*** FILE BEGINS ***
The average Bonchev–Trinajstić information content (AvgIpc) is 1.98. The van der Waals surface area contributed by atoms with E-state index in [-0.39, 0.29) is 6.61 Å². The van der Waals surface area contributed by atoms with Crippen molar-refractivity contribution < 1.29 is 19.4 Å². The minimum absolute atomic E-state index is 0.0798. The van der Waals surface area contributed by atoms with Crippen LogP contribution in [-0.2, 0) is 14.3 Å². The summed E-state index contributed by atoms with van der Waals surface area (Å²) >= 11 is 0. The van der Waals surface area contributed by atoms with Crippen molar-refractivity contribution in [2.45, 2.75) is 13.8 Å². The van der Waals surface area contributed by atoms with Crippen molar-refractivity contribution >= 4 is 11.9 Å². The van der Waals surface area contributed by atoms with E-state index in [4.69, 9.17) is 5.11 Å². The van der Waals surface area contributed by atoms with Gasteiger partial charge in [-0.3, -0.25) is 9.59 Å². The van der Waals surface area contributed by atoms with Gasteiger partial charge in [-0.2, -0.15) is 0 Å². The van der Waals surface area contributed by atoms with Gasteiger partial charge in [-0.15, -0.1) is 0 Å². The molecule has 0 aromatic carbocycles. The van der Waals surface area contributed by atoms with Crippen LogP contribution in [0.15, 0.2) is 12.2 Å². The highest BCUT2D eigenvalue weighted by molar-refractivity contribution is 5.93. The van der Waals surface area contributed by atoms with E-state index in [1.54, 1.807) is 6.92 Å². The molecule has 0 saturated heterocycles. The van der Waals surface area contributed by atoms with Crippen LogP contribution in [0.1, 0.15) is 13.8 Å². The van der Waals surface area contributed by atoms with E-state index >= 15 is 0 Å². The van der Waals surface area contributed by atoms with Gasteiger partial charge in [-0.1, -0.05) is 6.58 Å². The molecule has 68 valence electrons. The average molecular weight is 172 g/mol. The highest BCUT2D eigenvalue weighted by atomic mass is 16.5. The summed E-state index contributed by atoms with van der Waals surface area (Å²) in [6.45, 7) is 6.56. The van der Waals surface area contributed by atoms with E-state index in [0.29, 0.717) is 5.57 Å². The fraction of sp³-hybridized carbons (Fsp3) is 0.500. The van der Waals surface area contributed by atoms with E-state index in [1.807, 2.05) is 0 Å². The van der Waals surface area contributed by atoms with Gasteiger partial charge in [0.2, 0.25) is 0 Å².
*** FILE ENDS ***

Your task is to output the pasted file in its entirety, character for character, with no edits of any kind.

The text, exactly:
The average Bonchev–Trinajstić information content (AvgIpc) is 1.98. The van der Waals surface area contributed by atoms with E-state index in [-0.39, 0.29) is 6.61 Å². The van der Waals surface area contributed by atoms with Crippen molar-refractivity contribution < 1.29 is 19.4 Å². The minimum absolute atomic E-state index is 0.0798. The van der Waals surface area contributed by atoms with Crippen LogP contribution in [-0.2, 0) is 14.3 Å². The summed E-state index contributed by atoms with van der Waals surface area (Å²) >= 11 is 0. The van der Waals surface area contributed by atoms with Crippen molar-refractivity contribution in [2.45, 2.75) is 13.8 Å². The van der Waals surface area contributed by atoms with Crippen molar-refractivity contribution >= 4 is 11.9 Å². The van der Waals surface area contributed by atoms with E-state index in [4.69, 9.17) is 5.11 Å². The van der Waals surface area contributed by atoms with Gasteiger partial charge in [-0.3, -0.25) is 9.59 Å². The van der Waals surface area contributed by atoms with Gasteiger partial charge in [-0.2, -0.15) is 0 Å². The van der Waals surface area contributed by atoms with Gasteiger partial charge in [-0.15, -0.1) is 0 Å². The molecule has 0 aromatic carbocycles. The van der Waals surface area contributed by atoms with Crippen LogP contribution in [0.15, 0.2) is 12.2 Å². The highest BCUT2D eigenvalue weighted by molar-refractivity contribution is 5.93. The van der Waals surface area contributed by atoms with E-state index in [1.54, 1.807) is 6.92 Å². The molecule has 0 saturated heterocycles. The van der Waals surface area contributed by atoms with Crippen LogP contribution in [0.1, 0.15) is 13.8 Å². The van der Waals surface area contributed by atoms with E-state index >= 15 is 0 Å². The van der Waals surface area contributed by atoms with Gasteiger partial charge in [-0.1, -0.05) is 6.58 Å². The molecule has 68 valence electrons. The average molecular weight is 172 g/mol. The highest BCUT2D eigenvalue weighted by atomic mass is 16.5. The summed E-state index contributed by atoms with van der Waals surface area (Å²) in [6.45, 7) is 6.56. The van der Waals surface area contributed by atoms with E-state index in [0.29, 0.717) is 5.57 Å². The fraction of sp³-hybridized carbons (Fsp3) is 0.500. The van der Waals surface area contributed by atoms with E-state index in [1.807, 2.05) is 0 Å². The van der Waals surface area contributed by atoms with Gasteiger partial charge in [0.2, 0.25) is 0 Å².